A lofty rate for a seldom traveled capesize bulker route may not accurately reflect the physical market but still means plenty for this dry bulk sector, pundits say. The Baltic Exchange’s time-charter equivalent (TCE) for trips to China and Japan from the European Continent/Mediterranean has been hovering around $80,000 per day since gaining about $27,000 per day in the past month. The extremely high figure is most likely artificial since this fronthaul leg is so quiet, but it still speaks loudly to the very tight vessel supply in the Atlantic basin, they pointed out.

“I think it is significant,” Nick Ristic, lead dry cargo analyst at Braemar ACM Shipbroking, told TradeWinds. “Although the liquidity [for the route] is low, I think the cargo numbers have been healthy in the Atlantic, especially with the tightness in the coal market. So, if Brazil volumes remain at their current pace, this basin should remain pretty tight.” He did mention that the Baltic Exchange rate for this “C9-14” trip is so much higher than the others because it reflects a fronthaul voyage only with no return ballasting leg. “Accounting for the ballast leg that the ship actually would have to do, the TCE would come out a lot lower,” he said. “I assume brokers gauge fair value on the route.”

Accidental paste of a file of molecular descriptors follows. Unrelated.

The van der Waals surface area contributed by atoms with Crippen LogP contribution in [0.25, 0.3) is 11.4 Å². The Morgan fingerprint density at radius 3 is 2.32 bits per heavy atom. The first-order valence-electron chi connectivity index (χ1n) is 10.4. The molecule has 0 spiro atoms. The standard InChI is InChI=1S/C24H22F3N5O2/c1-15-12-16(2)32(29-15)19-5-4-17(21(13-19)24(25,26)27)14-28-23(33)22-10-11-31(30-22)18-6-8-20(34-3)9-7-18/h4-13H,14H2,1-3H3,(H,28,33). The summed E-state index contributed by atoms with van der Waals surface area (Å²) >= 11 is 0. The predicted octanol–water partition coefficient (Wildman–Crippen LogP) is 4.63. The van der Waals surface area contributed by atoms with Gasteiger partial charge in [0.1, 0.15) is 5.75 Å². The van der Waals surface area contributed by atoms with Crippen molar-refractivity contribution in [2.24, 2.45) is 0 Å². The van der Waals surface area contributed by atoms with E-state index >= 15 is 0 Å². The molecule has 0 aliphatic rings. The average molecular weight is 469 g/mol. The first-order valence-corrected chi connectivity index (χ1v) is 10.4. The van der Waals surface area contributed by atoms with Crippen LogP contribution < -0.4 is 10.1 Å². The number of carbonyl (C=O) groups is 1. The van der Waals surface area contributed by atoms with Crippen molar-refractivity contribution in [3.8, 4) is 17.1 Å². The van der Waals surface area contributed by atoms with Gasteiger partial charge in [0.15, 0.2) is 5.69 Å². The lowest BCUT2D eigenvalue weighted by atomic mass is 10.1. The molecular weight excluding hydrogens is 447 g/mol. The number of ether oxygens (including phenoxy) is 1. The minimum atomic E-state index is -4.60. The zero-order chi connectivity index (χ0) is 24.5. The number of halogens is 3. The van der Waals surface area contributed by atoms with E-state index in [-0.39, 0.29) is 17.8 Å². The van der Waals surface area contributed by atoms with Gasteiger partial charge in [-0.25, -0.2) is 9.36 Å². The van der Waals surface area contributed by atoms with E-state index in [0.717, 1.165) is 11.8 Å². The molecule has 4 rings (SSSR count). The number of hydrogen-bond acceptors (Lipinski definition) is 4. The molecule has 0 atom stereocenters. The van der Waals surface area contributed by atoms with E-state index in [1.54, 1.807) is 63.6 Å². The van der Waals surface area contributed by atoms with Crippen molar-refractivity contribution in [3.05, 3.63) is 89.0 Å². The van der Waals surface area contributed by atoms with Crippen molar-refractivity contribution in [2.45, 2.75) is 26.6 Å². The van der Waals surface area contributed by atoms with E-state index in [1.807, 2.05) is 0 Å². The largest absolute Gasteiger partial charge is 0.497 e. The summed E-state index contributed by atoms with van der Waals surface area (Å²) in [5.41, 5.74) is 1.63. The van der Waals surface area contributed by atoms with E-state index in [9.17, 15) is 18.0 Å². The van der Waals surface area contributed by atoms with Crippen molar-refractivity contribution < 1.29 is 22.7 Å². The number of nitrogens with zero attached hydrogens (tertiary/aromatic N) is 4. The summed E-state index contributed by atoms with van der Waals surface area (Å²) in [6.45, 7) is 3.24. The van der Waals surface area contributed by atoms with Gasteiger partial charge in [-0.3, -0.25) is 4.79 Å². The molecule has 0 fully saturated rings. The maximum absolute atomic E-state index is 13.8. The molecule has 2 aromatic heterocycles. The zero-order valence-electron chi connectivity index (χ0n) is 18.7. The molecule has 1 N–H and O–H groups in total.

By comparison, the TCE average for the heavily traveled Brazil-China roundtrip voyage came in at $41,618 per day on Friday, down steadily from $48,282 per day on 25 August. The very high rate for the Europe-Asia route is also a strong indicator of how vessel congestion in ports has reduced tonnage already limited by a very low orderbook, Noble Capital Markets analyst Poe Fratt said. “It is significant that certain routes can blow out when there is an imbalance,” he told TradeWinds.

It certainly shows that many vessels are ballasting to Brazil, but benchmark rates for active routes give a better market picture than just one route, Jefferies analyst Randy Giveans said. “And the benchmark rates have remained pretty stable too.”

The C9-14 probably got boosted to $80,000 per day by the general rise in capesize spot rates to as high as almost $52,000 per day amid such tight supply and demand, said John Kartsonas, founder of asset-management advisory firm Breakwave Advisors. “I don’t see it as C9 specific,” he told TradeWinds. “I could actually argue it was mostly Brazil rather than north Atlantic that caused the move.”